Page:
GLASGOW, Scotland — The Bryan brothers kept the United States alive in the Davis Cup on Saturday, and buried some bad memories in the process.
Bob and Mike Bryan held off a comeback by scratch pairing Jamie Murray and Dominic Inglot to win the doubles against Britain in five sets, reducing the Americans’ deficit to 2-1 in the first-round tie.
The 6-3, 6-2, 3-6, 6-7 (8), 9-7 victory ensured the chest-bumping Californian twins, who are the most successful doubles partnership in the Open era with 104 ATP titles, still have never lost after going two sets up.
And it made amends for tough five-set losses to Brazil and Serbia in 2013, the only other occasions they were taken the distance in Davis Cup.
"We’d lost a couple of heartbreakers," Mike Bryan said, "and we said to each other, ‘Let’s erase that pain."’
It may have only delayed the inevitable for the U.S. team, though.
Britain remains the big favourite to advance to a quarterfinal against France because Andy Murray, the former Wimbledon and U.S. Open champion, is playing John Isner in the first of Sunday’s reverse singles. Isner lost a grueling five-setter against James Ward that lasted almost five hours on Friday, hurting him mentally and physically.
"I don’t think Isner will be back-flipping out of bed to play Andy tomorrow," said Jamie Murray, the older brother of Andy.
The tie is following a similar course to last year’s, which Britain won 3-1 in San Diego after winning both of the Friday singles and losing the doubles.
The U.S. has been 2-0 down on 40 occasions in Davis Cup play, and has come back to win only once — in 1934 against Australia in London. Britain has never lost from 2-0 ahead.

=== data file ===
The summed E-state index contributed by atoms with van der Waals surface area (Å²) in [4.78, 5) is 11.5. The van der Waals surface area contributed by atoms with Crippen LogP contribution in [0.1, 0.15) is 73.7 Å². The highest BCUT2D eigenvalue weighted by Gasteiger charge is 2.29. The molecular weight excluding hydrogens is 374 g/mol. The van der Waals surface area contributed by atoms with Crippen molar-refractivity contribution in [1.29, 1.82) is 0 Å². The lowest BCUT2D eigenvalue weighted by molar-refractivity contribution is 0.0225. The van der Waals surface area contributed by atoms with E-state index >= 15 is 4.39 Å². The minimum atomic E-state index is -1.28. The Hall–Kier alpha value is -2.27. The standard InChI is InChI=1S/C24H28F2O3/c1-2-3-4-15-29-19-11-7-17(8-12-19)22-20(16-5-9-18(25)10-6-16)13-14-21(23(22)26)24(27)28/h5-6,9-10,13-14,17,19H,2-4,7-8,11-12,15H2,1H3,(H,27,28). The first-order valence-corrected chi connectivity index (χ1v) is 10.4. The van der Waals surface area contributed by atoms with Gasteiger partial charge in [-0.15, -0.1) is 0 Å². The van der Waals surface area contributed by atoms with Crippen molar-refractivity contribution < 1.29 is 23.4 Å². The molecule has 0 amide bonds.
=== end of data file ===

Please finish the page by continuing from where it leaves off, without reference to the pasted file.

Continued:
The Bryans dropped their rackets to the ground and did their trademark chest-bump after Mike served out for the match, which lasted 3 hours, 39 minutes at Emirates Arena.
"It’s the biggest luxury a captain can have," U.S. captain Jim Courier said of the twins. "It’s a virtual guaranteed point."
It was closer than expected.
Murray and Inglot play with different partners away from the Davis Cup — the only times they teamed up previously was for three ITF junior events in 2002-03 — and the right hand-left hand combination took time to get used to each other’s style.
Murray struggled with his serve early on and his first four service games were broken, ultimately costing Britain the first two sets. Inglot, for his part, said he was too fired up after the national anthems and missed some easy volleys.
Perhaps taking inspiration from Ward’s revival the previous evening, Murray and Inglot stepped up their intensity, and Murray’s serving improved markedly. Mike Bryan was broken in the fourth game of the third set as the Britons made the set score 2-1, then they clinched a tense tiebreaker on a Murray backhand volley in the fourth.
The home crowd got louder. An animated Andy Murray was unable to stay sitting on the sideline.
"It was pretty obvious to me that we are a tighter team than the Americans," Jamie Murray said.
The fifth set went with serve until the Bryans went after Murray’s serve in the 15th game, although it was Inglot who made the errors this time — four times at the net.